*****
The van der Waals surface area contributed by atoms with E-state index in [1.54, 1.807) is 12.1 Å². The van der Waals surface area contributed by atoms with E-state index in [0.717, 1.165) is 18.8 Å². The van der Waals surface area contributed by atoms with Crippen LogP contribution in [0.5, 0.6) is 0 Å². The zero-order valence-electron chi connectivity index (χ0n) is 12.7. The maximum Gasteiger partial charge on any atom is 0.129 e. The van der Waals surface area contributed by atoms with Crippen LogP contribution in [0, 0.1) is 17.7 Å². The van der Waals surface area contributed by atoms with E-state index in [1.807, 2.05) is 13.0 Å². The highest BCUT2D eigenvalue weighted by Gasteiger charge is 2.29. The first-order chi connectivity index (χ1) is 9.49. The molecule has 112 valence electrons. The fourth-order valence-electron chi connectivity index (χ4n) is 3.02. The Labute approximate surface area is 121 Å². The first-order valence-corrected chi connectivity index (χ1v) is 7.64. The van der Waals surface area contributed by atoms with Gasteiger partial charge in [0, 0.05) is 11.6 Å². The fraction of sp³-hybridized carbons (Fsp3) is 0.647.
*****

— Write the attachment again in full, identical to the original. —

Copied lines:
The van der Waals surface area contributed by atoms with E-state index in [1.54, 1.807) is 12.1 Å². The van der Waals surface area contributed by atoms with E-state index in [0.717, 1.165) is 18.8 Å². The van der Waals surface area contributed by atoms with Crippen LogP contribution in [0.5, 0.6) is 0 Å². The zero-order valence-electron chi connectivity index (χ0n) is 12.7. The maximum Gasteiger partial charge on any atom is 0.129 e. The van der Waals surface area contributed by atoms with Crippen LogP contribution in [0, 0.1) is 17.7 Å². The van der Waals surface area contributed by atoms with E-state index in [1.807, 2.05) is 13.0 Å². The highest BCUT2D eigenvalue weighted by Gasteiger charge is 2.29. The first-order chi connectivity index (χ1) is 9.49. The molecule has 112 valence electrons. The fourth-order valence-electron chi connectivity index (χ4n) is 3.02. The Labute approximate surface area is 121 Å². The first-order valence-corrected chi connectivity index (χ1v) is 7.64. The van der Waals surface area contributed by atoms with Gasteiger partial charge in [0, 0.05) is 11.6 Å². The fraction of sp³-hybridized carbons (Fsp3) is 0.647.